[ID3 Dev] questions regarding TBPM frame.
deathboy2000 at earthlink.net
Mon Oct 31 06:07:24 PST 2005
hey there Pyt ...
thanks for replying.
>Strictly speaking, TBPM is a text frame, so it is very possible for
>it to be set to just about anything textual if a program would allow
>it. However, the v2.4 spec is pretty clear that it is an integer and
>that it is beats per minute, so you cannot set it to 123.45, and
>even though you could set it to 12345, but that would probably
>meaningless from a musical standpoint...
>I guess your programmer must have decided that more than 999 beats
>per minute is nonsense, which can be understood but is indeed going
>a bit further than the spec intends.
>Not sure this helps...
it sort of does ... it's brought a couple of things to light, and i
have a question...
how does one go about getting the spec for the TBPM frame changed to
allow for a decimal place and 'non-whole' bpm measurements (ie
132.68, 95.35, etc) as allowable and legitimate data for the spec?
i feel that it's not right the way it is, i can think of quite a few
arguments for why the 'standard' should be changed to allow a decimal
place if desired or needed, and i'd like to push to have it changed.
it would make my life a bit easier in a few different ways, and i
reckon it would probably help other people out there as well.
bpm measurement is *never* a solid, honest-to-goodness integer. well,
not practically, anyway. it's usually measured in averages, because
there are no recordings out there that are perfectly on-beat from
start to finish ... there are many obvious reasons why... neither
midi clocks nor human drummers are ever 100% on the money with regard
to keeping time, hence having bpm measurements of 132.68, 95.35, etc.
while midi clocks come close, there's always a little bit of slide
with regard to the accuracy of its' generation. human drummers are
never 100% -- every human drummer is always off the mark by some
percentage (usually depending on how drunk they are). the only thing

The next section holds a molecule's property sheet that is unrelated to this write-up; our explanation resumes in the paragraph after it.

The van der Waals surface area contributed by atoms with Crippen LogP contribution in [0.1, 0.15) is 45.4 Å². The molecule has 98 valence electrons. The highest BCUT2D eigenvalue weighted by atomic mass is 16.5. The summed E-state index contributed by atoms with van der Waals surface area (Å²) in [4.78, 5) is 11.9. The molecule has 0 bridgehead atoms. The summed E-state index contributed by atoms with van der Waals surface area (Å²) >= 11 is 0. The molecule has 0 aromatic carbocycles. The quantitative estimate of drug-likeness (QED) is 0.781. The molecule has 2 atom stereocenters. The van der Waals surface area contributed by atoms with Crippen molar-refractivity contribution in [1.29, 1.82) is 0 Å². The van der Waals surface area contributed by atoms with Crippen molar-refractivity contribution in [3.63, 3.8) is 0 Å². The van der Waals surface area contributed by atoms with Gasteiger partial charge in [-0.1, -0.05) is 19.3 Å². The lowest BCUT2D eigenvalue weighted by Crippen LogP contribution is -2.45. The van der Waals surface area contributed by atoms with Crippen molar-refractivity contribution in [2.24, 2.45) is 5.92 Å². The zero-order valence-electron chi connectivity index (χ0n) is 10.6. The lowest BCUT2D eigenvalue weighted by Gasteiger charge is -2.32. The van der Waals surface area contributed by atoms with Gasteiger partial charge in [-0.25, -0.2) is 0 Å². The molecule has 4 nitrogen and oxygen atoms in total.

that is pretty much right-on is smpte, and a large percentage of
professional musicians don't use smpte for clock generation (though
there are a few out there that do, especially if they're working in
hollywood on film or television projects).
most software applications that measure bpm properly do not end up
with a bpm measurement that is a whole integer either (here's one i
know of that's free and writes the value into the id3v2.x tag :
http://www.mixmeister.com/download_freestuff.html ) ...
i'm a dance music dj and i play a lot of electronically-based music.
i play house, prog house, hip hop, breaks, and i play some mobile dj
gigs too if the money's right. years ago, i used to exclusively dj
with vinyl records and cd's, but now i use traktor dj studio to dj
with. traktor dj studio has the ability to be able to
control/manipulate playback of mp3's using a special hardware audio
interface and vinyl records with a recording of timecode cut onto
them. the timecode records tell the computer what pitch the record is
playing back at, where the needle is on the record and so forth. the
records and hardware are essentially a control interface, and a
brilliant one at that.
about 80% of the mp3's i generate to dj with are from recordings of
vinyl records, because that's the medium of choice for dj'ing
electronic music -- a lot of prime stuff gets released on vinyl that
never sees a digital release, even in this digital world of ours.
vinyl, as a rule, is an imperfect medium, which opens up a pretty
huge can o' worms in itself with regard to bpm and speed in general.
here are some examples of things that cause timing issues with vinyl records:
o - vinyl records are never perfectly flat. every record pressed
(even a 180 gram audiophile grade record) has a certain degree of
warp to it. they can be really close to flat, but never perfectly flat
o - the stamper plates used to press records are made of nickel, and
a high amount of pressure is placed on them for every record pressed
-- it takes 120 tons of pressure to press a vinyl record. as a
result, every pressing degrades the stampers slightly. stampers are
only good for 1000 pressings. after that, the stampers will have
degraded enough to create a noticably imperfect product and a new set
of stampers must be used.
o - consistency of the vinyl material differs slightly from batch to batch
couple these factors with a midi clock that doesn't generate time
perfectly and you've got a recording that isn't going to be anywhere
near perfect, timing and bpm measurement-wise.
this is just one example. another that i could explore is disco or
funk tracks from the 70's... parliament, the bee gee's, gloria
gaynor, cheryl lynn, donna summer, etc. all of that stuff was
recorded onto analog tape, and human drummers were employed. analog
tape stretches and shrinks with temperature and general use. tape
machines of the day weren't digitally regulated, and no analog motor
is perfect. pair those imperfections with a human drummer and loads
of disco or funk swing, and you've got a recording that isn't
anywhere near a whole integer bpm-wise.
so yeah ... some good arguments there. ;)
any advice on how to go about getting the spec changed for the TBPM
field would be greatly appreciated.
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